“13. Arbitration. If any dispute arises relating to your employment or its termination, the dispute will be referred to and resolved by binding arbitration before a neutral arbitrator. This means that there will be no trial before a judge or jury or hearing before any state or federal administrative body of any dispute relating to your employment by Direct Commerce or the termination of that employment. The arbitration will be held in San Francisco, California and administered by the American Arbitration Association in accordance with that organization's rules. The arbitrator will have authority to decide on an appropriate remedy, provided that the arbitrator may only grant a remedy which a court of law could award under similar circumstances. The award of the arbitrator will be final and binding on all parties and may be enforced in any court having jurisdiction over the matter. The types of claims that are subject to arbitration will include, but will not be limited to, claims of improper termination of employment, claims of unlawful discrimination and claims of sexual or other forms of harassment. However, the following types of disputes will not be required to be submitted to arbitration: (a) any claim for compensable injury under California's Worker's Compensation Law; or (b) any claim based on or related to the Confidentiality and Inventions Agreement between you and Direct Commerce.”

         In his e-mail, Hanavan told Farrar he would be “around all weekend” and he had a copy of the proposed offer letter if “you want to talk.” Farrar replied she would “ ‘read this carefully and respond very soon.' ” Thereafter, Farrar continued to negotiate about her economic package.

         However, Farrar stated in her opposing declaration that, based on her December conversations with Hanovan, she “was led to believe that outside of the compensation portion of the offer letter, ” the remaining proposed terms of employment were “non-negotiable” and terms to which all employees had to agree. Hanavan, in his reply declaration, did not dispute this. In fact, in his initial declaration, he explained why the company “has its employees sign a separate Assignment of Inventions and Confidentiality Agreement” and why claims related to this agreement are excluded from the arbitration provision.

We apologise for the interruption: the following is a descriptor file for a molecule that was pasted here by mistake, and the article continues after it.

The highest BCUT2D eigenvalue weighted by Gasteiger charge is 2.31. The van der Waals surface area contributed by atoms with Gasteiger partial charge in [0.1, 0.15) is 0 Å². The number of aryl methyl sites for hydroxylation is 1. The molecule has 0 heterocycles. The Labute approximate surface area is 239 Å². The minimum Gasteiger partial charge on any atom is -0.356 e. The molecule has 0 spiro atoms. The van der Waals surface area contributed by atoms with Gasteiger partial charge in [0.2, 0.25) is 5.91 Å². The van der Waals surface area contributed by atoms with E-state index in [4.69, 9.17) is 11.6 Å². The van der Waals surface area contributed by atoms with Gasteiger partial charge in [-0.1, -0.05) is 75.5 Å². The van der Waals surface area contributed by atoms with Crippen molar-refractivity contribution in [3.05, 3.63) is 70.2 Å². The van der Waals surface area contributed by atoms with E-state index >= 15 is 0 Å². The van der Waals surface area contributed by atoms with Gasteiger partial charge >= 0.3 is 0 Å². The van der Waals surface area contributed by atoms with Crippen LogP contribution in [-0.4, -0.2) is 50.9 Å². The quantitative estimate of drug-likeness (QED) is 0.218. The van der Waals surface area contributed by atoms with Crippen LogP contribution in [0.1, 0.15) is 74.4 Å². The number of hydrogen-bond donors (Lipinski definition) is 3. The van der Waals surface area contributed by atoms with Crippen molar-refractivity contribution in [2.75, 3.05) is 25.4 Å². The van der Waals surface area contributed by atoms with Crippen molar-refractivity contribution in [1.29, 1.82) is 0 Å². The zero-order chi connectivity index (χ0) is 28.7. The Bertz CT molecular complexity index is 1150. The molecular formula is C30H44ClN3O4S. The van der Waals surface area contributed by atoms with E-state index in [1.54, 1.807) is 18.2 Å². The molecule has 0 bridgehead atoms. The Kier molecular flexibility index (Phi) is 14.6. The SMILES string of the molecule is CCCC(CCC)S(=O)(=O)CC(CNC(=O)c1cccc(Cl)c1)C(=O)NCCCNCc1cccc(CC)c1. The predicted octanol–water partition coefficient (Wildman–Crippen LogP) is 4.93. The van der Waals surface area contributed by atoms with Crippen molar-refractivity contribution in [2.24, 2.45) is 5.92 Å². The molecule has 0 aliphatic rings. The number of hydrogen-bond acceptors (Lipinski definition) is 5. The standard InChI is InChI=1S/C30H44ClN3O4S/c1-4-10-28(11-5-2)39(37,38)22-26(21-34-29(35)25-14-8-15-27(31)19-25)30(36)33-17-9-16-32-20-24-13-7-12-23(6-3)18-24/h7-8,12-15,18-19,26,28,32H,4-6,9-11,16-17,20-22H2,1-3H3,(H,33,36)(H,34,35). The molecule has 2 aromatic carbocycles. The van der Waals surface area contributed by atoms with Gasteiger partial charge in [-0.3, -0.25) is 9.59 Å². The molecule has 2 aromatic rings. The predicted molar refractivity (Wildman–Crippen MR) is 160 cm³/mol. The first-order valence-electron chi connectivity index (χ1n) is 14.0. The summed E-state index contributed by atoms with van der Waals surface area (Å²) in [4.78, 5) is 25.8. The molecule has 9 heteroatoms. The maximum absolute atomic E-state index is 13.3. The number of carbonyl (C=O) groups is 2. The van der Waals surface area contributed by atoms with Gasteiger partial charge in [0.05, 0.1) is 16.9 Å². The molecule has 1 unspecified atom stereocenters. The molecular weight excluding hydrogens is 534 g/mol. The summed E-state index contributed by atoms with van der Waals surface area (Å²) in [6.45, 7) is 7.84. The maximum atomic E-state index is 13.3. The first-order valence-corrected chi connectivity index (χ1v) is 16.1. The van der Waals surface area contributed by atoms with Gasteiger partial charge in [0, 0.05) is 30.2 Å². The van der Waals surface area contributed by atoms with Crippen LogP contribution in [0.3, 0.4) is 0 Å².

On January 5, 2011, Hanavan sent Farrar a revised offer letter. The final offer letter was also six pages in length and its enumerated paragraphs were also set off by underlined headings and separated from other paragraphs by double spacing. Paragraph 13 provided:

         “13. Arbitration. If any dispute arises relating to your employment or its termination, the dispute will be referred to and resolved by binding arbitration before a neutral arbitrator. This means that there will be no trial before a judge or jury or hearing before any state or federal administrative body of any dispute relating to your employment by Direct Commerce or the termination of that employment. The arbitration will be held in San Francisco, California and administered by ADR Services, Inc. in accordance with that organization's rules. The arbitrator will have authority to decide on an appropriate remedy, provided that the arbitrator may only grant a remedy which a court of law could award under similar circumstances. The award of the arbitrator will be final and binding on all parties and may be enforced in any court having jurisdiction over the matter. The types of claims that are subject to arbitration will include, but will not be limited to, breach of contract, claims of improper termination of employment, claims of unlawful discrimination and claims of sexual or other forms of harassment. However, the following types of disputes will not be required to be submitted to arbitration: (a) any claim for compensable injury under California's Worker's Compensation Law; or (b) any claim based on or related to the and Assignment of Inventions & Confidentiality Agreement between you and Direct Commerce.”